Mutations in the autism-linked gene ASH1L change how neurons grow and develop, according to two unpublished studies presented virtually this week at the 2021 Society for Neuroscience Global Connectome. (Links to abstracts may work only for registered conference attendees.)
ASH1L helps regulate chromatin, the mass of DNA and proteins in the nucleus of a cell.
Blocking a protein that is overactive when ASH1L is deficient reverses the structure changes seen in neurons lacking the gene, one of the studies shows.
The researchers used human stem cells to generate neurons that express low levels of ASH1L protein. The ASH1L-deficient neurons had fewer and shorter projections and larger cell bodies than control neurons did.
The changes could affect the neurons’ ability to send signals across synapses, the junctions between neurons, says Janay Vacharasin, a doctoral student in Sofia Lizarraga’s lab at the University of South Carolina in Columbia, who presented the work.
“If you scale this up to the brain, maybe [the neurons] can’t connect to the right systems or different areas of the brain, since they can’t grow as well,” she says.
Next the researchers treated the neurons with an experimental drug that inhibits EZH2, an enzyme that represses gene transcription in a process regulated by ASH1L. After this treatment, the structure of the ASH1L neurons appeared more similar to that of control neurons.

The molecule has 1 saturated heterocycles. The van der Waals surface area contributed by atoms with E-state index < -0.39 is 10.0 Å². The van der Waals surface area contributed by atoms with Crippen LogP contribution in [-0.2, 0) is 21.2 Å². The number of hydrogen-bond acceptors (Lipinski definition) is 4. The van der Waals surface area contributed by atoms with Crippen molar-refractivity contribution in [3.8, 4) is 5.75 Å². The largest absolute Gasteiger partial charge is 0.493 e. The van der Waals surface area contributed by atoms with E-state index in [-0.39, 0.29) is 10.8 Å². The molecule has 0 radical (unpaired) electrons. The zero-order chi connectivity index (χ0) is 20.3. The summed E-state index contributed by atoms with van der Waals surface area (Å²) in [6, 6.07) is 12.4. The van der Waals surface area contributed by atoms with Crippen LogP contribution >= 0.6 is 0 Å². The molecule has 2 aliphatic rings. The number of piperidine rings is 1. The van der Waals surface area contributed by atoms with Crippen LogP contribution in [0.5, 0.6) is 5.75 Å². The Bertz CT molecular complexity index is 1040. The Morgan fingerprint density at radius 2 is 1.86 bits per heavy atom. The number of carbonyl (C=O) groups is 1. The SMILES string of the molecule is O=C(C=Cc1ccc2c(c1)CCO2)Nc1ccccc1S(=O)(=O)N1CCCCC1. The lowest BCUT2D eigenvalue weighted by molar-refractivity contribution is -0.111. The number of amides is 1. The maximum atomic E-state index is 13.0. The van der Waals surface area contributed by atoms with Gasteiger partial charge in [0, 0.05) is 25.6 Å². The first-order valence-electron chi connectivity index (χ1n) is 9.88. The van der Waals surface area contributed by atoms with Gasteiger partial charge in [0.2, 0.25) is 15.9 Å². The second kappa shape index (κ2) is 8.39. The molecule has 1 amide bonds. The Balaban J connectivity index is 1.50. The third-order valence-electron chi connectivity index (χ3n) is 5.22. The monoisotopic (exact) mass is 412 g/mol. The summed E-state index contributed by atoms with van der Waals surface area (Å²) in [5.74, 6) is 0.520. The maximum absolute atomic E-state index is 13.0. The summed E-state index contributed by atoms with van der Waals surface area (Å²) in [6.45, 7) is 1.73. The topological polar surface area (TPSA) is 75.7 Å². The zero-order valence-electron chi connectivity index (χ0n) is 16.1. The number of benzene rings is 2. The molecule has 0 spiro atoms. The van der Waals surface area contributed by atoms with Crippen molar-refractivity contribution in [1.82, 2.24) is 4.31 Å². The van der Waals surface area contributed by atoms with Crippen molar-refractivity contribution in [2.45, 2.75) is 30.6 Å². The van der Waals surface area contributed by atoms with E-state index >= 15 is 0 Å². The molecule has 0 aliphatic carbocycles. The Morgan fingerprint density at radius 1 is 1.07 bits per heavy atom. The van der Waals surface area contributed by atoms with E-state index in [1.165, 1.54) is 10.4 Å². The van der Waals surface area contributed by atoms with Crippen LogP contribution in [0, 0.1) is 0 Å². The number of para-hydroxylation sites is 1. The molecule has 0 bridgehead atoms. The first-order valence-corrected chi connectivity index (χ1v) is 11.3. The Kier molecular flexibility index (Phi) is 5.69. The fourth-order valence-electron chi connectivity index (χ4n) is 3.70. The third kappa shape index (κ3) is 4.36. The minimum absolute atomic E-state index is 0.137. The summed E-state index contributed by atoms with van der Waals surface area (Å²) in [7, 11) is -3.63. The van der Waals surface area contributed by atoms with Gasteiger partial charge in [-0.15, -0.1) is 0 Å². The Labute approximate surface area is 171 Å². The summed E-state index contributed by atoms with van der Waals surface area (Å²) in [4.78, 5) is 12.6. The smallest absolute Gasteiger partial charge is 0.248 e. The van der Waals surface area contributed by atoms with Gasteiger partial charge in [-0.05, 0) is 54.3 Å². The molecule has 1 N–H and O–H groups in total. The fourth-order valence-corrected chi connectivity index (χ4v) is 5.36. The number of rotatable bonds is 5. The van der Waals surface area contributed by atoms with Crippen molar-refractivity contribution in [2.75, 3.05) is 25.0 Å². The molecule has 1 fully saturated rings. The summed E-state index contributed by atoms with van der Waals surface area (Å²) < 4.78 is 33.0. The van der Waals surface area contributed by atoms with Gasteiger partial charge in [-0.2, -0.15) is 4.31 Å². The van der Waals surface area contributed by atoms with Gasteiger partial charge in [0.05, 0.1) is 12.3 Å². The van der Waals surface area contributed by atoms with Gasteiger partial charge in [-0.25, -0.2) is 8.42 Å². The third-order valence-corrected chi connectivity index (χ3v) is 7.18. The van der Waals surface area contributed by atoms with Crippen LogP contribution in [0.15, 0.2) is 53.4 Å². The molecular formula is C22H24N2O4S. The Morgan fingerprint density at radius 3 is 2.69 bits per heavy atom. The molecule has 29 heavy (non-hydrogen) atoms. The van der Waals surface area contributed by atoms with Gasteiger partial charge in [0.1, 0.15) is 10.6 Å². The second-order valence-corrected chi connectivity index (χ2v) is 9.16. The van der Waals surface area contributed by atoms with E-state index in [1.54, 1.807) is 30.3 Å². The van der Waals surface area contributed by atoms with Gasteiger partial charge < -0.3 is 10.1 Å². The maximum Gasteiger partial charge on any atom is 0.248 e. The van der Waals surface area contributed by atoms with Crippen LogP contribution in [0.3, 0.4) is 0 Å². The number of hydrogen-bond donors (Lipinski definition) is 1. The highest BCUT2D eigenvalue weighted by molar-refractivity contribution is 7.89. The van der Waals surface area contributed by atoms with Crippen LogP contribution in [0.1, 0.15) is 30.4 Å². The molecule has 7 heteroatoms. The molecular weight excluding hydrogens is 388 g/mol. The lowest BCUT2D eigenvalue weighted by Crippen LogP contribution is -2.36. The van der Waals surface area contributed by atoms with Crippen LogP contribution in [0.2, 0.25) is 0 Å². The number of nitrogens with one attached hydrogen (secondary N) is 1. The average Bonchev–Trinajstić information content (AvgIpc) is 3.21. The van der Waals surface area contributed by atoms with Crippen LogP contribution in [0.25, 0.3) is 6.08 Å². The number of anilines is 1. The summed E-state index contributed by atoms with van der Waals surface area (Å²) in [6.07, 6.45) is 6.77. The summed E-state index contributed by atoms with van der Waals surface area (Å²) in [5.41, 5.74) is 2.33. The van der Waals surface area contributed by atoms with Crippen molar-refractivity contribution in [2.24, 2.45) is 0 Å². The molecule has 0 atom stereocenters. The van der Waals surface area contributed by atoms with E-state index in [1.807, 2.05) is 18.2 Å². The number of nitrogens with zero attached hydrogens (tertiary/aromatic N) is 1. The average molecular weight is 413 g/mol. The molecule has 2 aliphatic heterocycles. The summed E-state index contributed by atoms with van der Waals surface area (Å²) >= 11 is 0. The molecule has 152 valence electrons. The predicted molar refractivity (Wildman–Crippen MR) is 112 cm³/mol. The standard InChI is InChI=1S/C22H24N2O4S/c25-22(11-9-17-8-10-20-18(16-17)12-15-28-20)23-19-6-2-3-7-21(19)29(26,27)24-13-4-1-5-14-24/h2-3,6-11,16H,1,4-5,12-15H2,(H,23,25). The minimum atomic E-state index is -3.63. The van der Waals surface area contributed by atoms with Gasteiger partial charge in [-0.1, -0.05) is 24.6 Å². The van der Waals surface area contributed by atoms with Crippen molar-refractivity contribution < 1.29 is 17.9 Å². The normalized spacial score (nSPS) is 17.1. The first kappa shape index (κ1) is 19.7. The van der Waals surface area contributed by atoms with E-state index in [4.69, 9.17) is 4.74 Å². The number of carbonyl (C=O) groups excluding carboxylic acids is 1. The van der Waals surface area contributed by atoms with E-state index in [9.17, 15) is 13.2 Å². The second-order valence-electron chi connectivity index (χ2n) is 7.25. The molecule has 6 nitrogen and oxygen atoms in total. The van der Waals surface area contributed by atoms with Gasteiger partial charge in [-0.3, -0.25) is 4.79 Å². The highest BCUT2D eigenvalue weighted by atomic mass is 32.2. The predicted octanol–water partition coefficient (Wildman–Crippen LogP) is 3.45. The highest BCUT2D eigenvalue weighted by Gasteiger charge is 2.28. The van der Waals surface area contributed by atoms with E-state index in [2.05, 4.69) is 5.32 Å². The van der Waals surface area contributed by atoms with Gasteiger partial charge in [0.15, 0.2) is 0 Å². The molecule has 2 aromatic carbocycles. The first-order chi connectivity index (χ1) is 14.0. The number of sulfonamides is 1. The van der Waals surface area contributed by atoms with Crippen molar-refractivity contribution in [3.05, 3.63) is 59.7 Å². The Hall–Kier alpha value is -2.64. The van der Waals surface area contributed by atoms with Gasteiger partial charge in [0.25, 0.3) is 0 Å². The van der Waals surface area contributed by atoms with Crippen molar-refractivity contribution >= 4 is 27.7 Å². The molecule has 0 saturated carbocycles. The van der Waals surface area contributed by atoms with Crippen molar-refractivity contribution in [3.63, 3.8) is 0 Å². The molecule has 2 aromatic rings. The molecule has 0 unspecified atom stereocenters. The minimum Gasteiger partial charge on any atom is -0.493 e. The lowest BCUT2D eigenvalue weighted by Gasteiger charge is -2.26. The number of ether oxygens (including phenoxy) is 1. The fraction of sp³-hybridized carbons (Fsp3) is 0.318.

In June, the U.S. Food and Drug Administration approved an inhibitor, called tazemetostat, similar to the one the team used to treat a form of lymphoma in adults.
The neuron findings echo those in ASH1L mice presented by Sally Camper’s lab at the University of Michigan in Ann Arbor.
That team created mice missing one or both copies of ASH1L throughout their bodies. They also made mice missing the gene only in the cerebral cortex or neural progenitor cells, using a system that edits genes only when mice are given a drug called tamoxifen.
Most of the mice lacking ASH1L died within two weeks of birth, a finding in line with the observation that people with mutations in ASH1L typically have those changes in only one copy of the gene.
Mice missing both copies of the gene showed differences in brain development from the control mice, including unusually large ventricles — fluid-containing cavities deep within the brain. The team is currently probing whether other parts of the brain are affected.
“What we can tell is, there is definitely a structural abnormality of the brain,” says Kevin Toolan, a graduate student in Camper’s lab, who presented the work.
They also found that knocking out ASH1L changed the expression of other genes associated with autism, including NRXN2. But these results are preliminary, Toolan says.
Both studies found that ASH1L mutations seem to disrupt a signaling pathway necessary for neurons to grow, Vacharasin says. She plans to next study cells derived from autistic people with mutations in the gene.
Read more reports from the 2021 Society for Neuroscience Global Connectome.